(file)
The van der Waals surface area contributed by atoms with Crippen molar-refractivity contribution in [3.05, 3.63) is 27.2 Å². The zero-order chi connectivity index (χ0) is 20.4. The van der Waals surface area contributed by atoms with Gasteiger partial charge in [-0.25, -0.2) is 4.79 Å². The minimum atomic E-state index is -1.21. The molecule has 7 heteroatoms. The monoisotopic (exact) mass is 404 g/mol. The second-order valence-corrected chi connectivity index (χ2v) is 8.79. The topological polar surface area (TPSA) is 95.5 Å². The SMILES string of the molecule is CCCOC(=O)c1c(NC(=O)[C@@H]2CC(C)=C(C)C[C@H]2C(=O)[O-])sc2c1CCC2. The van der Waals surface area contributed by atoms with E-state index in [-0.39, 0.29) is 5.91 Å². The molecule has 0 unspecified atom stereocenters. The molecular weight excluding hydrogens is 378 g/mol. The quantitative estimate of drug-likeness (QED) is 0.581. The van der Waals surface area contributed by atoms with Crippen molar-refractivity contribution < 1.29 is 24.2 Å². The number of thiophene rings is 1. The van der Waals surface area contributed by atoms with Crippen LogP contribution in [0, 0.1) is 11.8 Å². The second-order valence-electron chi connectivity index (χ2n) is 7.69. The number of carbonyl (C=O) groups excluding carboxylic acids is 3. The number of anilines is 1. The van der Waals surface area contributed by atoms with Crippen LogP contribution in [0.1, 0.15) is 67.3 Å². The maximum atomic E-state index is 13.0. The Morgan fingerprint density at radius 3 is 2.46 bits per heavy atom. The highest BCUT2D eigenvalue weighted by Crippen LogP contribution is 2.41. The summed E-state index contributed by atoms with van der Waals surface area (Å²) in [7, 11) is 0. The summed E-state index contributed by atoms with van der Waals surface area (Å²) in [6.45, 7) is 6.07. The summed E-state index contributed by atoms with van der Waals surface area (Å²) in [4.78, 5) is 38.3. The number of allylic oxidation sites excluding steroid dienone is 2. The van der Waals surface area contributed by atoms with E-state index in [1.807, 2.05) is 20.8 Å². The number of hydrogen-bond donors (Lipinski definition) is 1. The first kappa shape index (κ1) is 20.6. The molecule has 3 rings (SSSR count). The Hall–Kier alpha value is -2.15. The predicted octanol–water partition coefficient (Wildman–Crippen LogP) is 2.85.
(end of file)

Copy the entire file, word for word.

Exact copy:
The van der Waals surface area contributed by atoms with Crippen molar-refractivity contribution in [3.05, 3.63) is 27.2 Å². The zero-order chi connectivity index (χ0) is 20.4. The van der Waals surface area contributed by atoms with Gasteiger partial charge in [-0.25, -0.2) is 4.79 Å². The minimum atomic E-state index is -1.21. The molecule has 7 heteroatoms. The monoisotopic (exact) mass is 404 g/mol. The second-order valence-corrected chi connectivity index (χ2v) is 8.79. The topological polar surface area (TPSA) is 95.5 Å². The SMILES string of the molecule is CCCOC(=O)c1c(NC(=O)[C@@H]2CC(C)=C(C)C[C@H]2C(=O)[O-])sc2c1CCC2. The van der Waals surface area contributed by atoms with E-state index in [-0.39, 0.29) is 5.91 Å². The molecule has 0 unspecified atom stereocenters. The molecular weight excluding hydrogens is 378 g/mol. The quantitative estimate of drug-likeness (QED) is 0.581. The van der Waals surface area contributed by atoms with Crippen molar-refractivity contribution < 1.29 is 24.2 Å². The number of thiophene rings is 1. The van der Waals surface area contributed by atoms with Crippen LogP contribution in [0, 0.1) is 11.8 Å². The second-order valence-electron chi connectivity index (χ2n) is 7.69. The number of carbonyl (C=O) groups excluding carboxylic acids is 3. The number of anilines is 1. The van der Waals surface area contributed by atoms with Crippen LogP contribution in [0.1, 0.15) is 67.3 Å². The maximum atomic E-state index is 13.0. The Morgan fingerprint density at radius 3 is 2.46 bits per heavy atom. The highest BCUT2D eigenvalue weighted by Crippen LogP contribution is 2.41. The summed E-state index contributed by atoms with van der Waals surface area (Å²) in [7, 11) is 0. The summed E-state index contributed by atoms with van der Waals surface area (Å²) in [6.45, 7) is 6.07. The summed E-state index contributed by atoms with van der Waals surface area (Å²) in [4.78, 5) is 38.3. The number of allylic oxidation sites excluding steroid dienone is 2. The van der Waals surface area contributed by atoms with E-state index in [1.807, 2.05) is 20.8 Å². The number of hydrogen-bond donors (Lipinski definition) is 1. The first kappa shape index (κ1) is 20.6. The molecule has 3 rings (SSSR count). The Hall–Kier alpha value is -2.15. The predicted octanol–water partition coefficient (Wildman–Crippen LogP) is 2.85.